Indigenous peoples have long critiqued the harmful effects of Eurocentric research processes upon Indigenous cultures and communities. This paper—which is grounded in the author’s knowledge and experience as an Aboriginal Australian academic—examines three threshold considerations relevant to non-Indigenous scholars who seek to enter into respectful research relationships with Indigenous peoples or knowledges. The first is the question of whether the research should be conducted at all. The second is positionality and how this affects research.
Te Mata Ira was a three-year research project (2012–2015) that explored Māori views on genomic research and biobanking for the development of culturally appropriate guidelines. A key component of this process has been to identify Māori concepts that provide cultural reference points for engaging with biobanking and genomic research. These cultural cues provide the basis for describing the cultural logic that underpins engagement in this context in a culturally acceptable manner.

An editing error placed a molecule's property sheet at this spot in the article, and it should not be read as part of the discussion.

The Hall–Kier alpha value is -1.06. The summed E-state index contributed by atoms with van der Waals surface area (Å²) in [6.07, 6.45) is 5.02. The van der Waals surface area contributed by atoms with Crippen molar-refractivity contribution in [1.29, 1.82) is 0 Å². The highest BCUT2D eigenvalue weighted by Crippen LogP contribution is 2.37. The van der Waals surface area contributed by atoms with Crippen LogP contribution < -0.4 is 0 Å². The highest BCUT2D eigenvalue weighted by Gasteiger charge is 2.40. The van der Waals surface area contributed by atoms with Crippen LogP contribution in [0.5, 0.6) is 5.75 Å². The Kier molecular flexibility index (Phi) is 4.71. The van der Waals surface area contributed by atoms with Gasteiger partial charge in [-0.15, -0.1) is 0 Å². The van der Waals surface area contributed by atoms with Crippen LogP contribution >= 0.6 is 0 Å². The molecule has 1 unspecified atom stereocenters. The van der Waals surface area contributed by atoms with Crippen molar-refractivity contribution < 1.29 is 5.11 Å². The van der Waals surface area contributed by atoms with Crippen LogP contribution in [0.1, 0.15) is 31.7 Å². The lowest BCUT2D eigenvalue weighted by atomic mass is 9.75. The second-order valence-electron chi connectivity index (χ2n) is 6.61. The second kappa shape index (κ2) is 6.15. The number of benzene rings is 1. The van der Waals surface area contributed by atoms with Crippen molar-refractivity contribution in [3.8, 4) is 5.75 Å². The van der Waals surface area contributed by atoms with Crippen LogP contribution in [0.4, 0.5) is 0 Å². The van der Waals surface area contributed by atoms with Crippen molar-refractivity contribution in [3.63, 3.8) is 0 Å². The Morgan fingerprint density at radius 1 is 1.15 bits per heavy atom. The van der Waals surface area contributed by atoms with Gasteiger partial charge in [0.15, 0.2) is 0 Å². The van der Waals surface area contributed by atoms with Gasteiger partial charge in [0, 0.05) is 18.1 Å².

The study of Indigenous peoples and their cultures has in the past raised serious ethical questions within the academic sphere as well as in the Aboriginal community. This paper examines culturally appropriate and sensitive research ethics within urban Aboriginal communities in Canada, through the lens of the research guideline of Ownership, Control, Access and Possession, and the more recent Utility, Self- Voicing, Access and Inter- relationality framework created by the Ontario Federation of Indigenous Friendship Centres.
Recently, Indigenous scholars have raised a number of concerns with the activities of Research Ethics Boards (REBs) and their members, including the preference of REBs for Eurocentric conceptualizations of what does or does not constitute “ethical research conduct”, and the privilege accorded liberal notions of the “autonomous individual participant”.